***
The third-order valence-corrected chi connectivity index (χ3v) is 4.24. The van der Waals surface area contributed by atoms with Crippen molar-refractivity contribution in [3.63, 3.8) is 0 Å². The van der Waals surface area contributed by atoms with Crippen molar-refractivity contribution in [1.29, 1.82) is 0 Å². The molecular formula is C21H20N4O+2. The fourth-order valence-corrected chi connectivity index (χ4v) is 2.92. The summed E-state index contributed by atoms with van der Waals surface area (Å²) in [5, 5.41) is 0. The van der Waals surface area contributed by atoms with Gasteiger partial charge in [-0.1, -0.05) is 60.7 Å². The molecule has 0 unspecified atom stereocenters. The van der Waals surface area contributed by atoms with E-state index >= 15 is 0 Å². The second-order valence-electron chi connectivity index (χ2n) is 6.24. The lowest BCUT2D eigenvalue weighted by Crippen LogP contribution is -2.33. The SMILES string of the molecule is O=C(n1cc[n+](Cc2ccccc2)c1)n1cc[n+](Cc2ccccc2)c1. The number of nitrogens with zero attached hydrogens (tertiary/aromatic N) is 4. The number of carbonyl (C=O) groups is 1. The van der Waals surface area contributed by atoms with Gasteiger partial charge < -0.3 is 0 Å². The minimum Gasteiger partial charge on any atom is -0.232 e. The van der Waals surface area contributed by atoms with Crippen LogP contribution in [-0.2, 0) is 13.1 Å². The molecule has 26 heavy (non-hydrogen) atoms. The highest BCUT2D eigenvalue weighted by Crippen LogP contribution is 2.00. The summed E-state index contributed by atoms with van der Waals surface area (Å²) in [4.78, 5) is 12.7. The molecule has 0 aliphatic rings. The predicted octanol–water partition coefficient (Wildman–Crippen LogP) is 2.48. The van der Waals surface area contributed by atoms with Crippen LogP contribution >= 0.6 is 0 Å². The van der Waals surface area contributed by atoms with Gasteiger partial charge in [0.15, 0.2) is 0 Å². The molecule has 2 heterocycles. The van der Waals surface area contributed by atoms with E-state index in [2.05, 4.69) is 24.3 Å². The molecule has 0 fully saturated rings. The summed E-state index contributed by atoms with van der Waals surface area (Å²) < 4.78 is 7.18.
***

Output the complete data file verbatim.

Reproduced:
The third-order valence-corrected chi connectivity index (χ3v) is 4.24. The van der Waals surface area contributed by atoms with Crippen molar-refractivity contribution in [3.63, 3.8) is 0 Å². The van der Waals surface area contributed by atoms with Crippen molar-refractivity contribution in [1.29, 1.82) is 0 Å². The molecular formula is C21H20N4O+2. The fourth-order valence-corrected chi connectivity index (χ4v) is 2.92. The summed E-state index contributed by atoms with van der Waals surface area (Å²) in [5, 5.41) is 0. The van der Waals surface area contributed by atoms with Gasteiger partial charge in [-0.1, -0.05) is 60.7 Å². The molecule has 0 unspecified atom stereocenters. The van der Waals surface area contributed by atoms with E-state index >= 15 is 0 Å². The second-order valence-electron chi connectivity index (χ2n) is 6.24. The lowest BCUT2D eigenvalue weighted by Crippen LogP contribution is -2.33. The SMILES string of the molecule is O=C(n1cc[n+](Cc2ccccc2)c1)n1cc[n+](Cc2ccccc2)c1. The number of nitrogens with zero attached hydrogens (tertiary/aromatic N) is 4. The number of carbonyl (C=O) groups is 1. The van der Waals surface area contributed by atoms with Gasteiger partial charge < -0.3 is 0 Å². The minimum Gasteiger partial charge on any atom is -0.232 e. The van der Waals surface area contributed by atoms with Crippen LogP contribution in [-0.2, 0) is 13.1 Å². The molecule has 26 heavy (non-hydrogen) atoms. The highest BCUT2D eigenvalue weighted by Crippen LogP contribution is 2.00. The summed E-state index contributed by atoms with van der Waals surface area (Å²) in [4.78, 5) is 12.7. The molecule has 0 aliphatic rings. The predicted octanol–water partition coefficient (Wildman–Crippen LogP) is 2.48. The van der Waals surface area contributed by atoms with Crippen LogP contribution >= 0.6 is 0 Å². The van der Waals surface area contributed by atoms with Gasteiger partial charge in [0.15, 0.2) is 0 Å². The molecule has 2 heterocycles. The van der Waals surface area contributed by atoms with E-state index in [2.05, 4.69) is 24.3 Å². The molecule has 0 fully saturated rings. The summed E-state index contributed by atoms with van der Waals surface area (Å²) < 4.78 is 7.18.